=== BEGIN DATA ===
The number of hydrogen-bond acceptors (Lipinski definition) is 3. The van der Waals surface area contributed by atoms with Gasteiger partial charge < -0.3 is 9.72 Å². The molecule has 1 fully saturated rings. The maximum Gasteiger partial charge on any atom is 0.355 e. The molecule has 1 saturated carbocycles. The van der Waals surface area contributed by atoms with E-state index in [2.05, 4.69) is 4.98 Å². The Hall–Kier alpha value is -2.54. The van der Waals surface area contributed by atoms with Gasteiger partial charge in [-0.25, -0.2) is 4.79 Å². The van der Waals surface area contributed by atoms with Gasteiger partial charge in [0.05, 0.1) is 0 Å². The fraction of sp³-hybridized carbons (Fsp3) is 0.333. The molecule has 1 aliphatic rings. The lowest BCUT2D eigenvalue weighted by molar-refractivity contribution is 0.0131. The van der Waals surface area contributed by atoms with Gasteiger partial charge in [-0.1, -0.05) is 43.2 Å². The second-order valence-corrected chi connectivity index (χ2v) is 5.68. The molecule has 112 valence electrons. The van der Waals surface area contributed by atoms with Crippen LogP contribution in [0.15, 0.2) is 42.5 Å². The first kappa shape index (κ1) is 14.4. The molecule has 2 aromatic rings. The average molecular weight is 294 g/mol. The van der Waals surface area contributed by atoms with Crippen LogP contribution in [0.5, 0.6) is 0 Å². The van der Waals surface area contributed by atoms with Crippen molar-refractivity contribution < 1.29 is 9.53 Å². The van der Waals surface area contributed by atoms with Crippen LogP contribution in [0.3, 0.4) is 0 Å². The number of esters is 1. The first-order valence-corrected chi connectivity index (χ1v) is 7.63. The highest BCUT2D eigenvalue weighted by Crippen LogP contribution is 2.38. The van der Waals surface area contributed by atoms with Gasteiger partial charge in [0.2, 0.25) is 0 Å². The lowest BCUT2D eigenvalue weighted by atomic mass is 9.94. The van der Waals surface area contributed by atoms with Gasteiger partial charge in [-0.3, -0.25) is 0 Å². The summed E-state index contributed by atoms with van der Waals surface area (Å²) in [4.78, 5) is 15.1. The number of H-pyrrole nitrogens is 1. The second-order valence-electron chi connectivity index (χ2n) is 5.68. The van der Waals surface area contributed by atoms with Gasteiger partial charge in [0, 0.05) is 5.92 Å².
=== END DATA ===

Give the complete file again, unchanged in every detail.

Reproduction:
The number of hydrogen-bond acceptors (Lipinski definition) is 3. The van der Waals surface area contributed by atoms with Gasteiger partial charge < -0.3 is 9.72 Å². The molecule has 1 fully saturated rings. The maximum Gasteiger partial charge on any atom is 0.355 e. The molecule has 1 saturated carbocycles. The van der Waals surface area contributed by atoms with E-state index in [2.05, 4.69) is 4.98 Å². The Hall–Kier alpha value is -2.54. The van der Waals surface area contributed by atoms with Gasteiger partial charge in [-0.25, -0.2) is 4.79 Å². The van der Waals surface area contributed by atoms with Gasteiger partial charge in [0.05, 0.1) is 0 Å². The fraction of sp³-hybridized carbons (Fsp3) is 0.333. The molecule has 1 aliphatic rings. The lowest BCUT2D eigenvalue weighted by molar-refractivity contribution is 0.0131. The van der Waals surface area contributed by atoms with Gasteiger partial charge in [-0.1, -0.05) is 43.2 Å². The second-order valence-corrected chi connectivity index (χ2v) is 5.68. The molecule has 112 valence electrons. The van der Waals surface area contributed by atoms with Crippen LogP contribution in [0.15, 0.2) is 42.5 Å². The first kappa shape index (κ1) is 14.4. The molecule has 2 aromatic rings. The average molecular weight is 294 g/mol. The van der Waals surface area contributed by atoms with Crippen LogP contribution in [0.5, 0.6) is 0 Å². The van der Waals surface area contributed by atoms with Crippen molar-refractivity contribution < 1.29 is 9.53 Å². The van der Waals surface area contributed by atoms with Crippen LogP contribution in [0.3, 0.4) is 0 Å². The number of esters is 1. The first-order valence-corrected chi connectivity index (χ1v) is 7.63. The highest BCUT2D eigenvalue weighted by Crippen LogP contribution is 2.38. The van der Waals surface area contributed by atoms with Gasteiger partial charge in [0.2, 0.25) is 0 Å². The lowest BCUT2D eigenvalue weighted by atomic mass is 9.94. The van der Waals surface area contributed by atoms with Gasteiger partial charge in [-0.3, -0.25) is 0 Å². The summed E-state index contributed by atoms with van der Waals surface area (Å²) in [4.78, 5) is 15.1. The number of H-pyrrole nitrogens is 1. The second-order valence-electron chi connectivity index (χ2n) is 5.68. The van der Waals surface area contributed by atoms with Gasteiger partial charge in [0, 0.05) is 5.92 Å².